Mr. Moyer, who has earned $82 million as a pitcher despite modest physical gifts, has eight children, which I find heartening. Here's a question about heritability: do highly competent people like Moyer tend to have children who are above average in competence?
Women aren't competitive with men in sports other sedentary sports like shooting and equestrian. But, theoretically, there is a backdoor route to major league baseball for a pitcher without tremendous arm strength who masters the knuckleball. The knuckleball is an anomalous pitch that is sort of shot-putted up toward the plate without any spin. It gets buffeted about by random air currents and can be extremely frustrating for batters (or, it can be extremely easy to hit if it happens to fly straight and slow - knuckleballers need to develop a Zen attitudes to the slings and arrows of outrageous fortune).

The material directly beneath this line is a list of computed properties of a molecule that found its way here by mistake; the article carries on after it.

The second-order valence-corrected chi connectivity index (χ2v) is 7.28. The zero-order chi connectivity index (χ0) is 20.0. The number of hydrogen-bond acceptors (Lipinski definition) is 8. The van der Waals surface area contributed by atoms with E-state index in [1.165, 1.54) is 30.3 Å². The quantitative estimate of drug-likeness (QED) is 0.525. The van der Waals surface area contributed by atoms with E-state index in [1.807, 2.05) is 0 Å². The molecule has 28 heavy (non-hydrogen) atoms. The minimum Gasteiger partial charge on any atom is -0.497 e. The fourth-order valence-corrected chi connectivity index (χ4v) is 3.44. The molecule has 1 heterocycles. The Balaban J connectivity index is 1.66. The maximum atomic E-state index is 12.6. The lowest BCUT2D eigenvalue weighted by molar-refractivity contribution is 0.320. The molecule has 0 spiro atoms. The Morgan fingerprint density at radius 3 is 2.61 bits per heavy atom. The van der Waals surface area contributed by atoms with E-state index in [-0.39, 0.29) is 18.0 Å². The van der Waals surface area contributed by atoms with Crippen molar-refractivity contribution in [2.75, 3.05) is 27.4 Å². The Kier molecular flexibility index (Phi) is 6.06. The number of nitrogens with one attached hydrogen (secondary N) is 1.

But most knuckleballers, who are rare, started out as conventional hard-throwing prospects who switched to the knuckleball due to career setbacks (e.g., Jim Bouton in attempting his comeback in the book Ball Four). Almost no man has followed this hypothetical path of perfecting the knuckleball from youth onward to overcome sizable physical deficiencies.
But, I think she'd really need a father who was a professional pitcher, or a retired pitcher husband (think of ballplayer Ray Knight and golfer Nancy Lopez) to teach her to be a wily knuckleball or junkball pitcher. You have to really like baseball to be a junkball pitcher and not that many women like baseball enough. So, there are a whole bunch of hoops to jump through, but I wouldn't be shocked if a woman knuckleballer / junkballer pitched a few major league games in this century.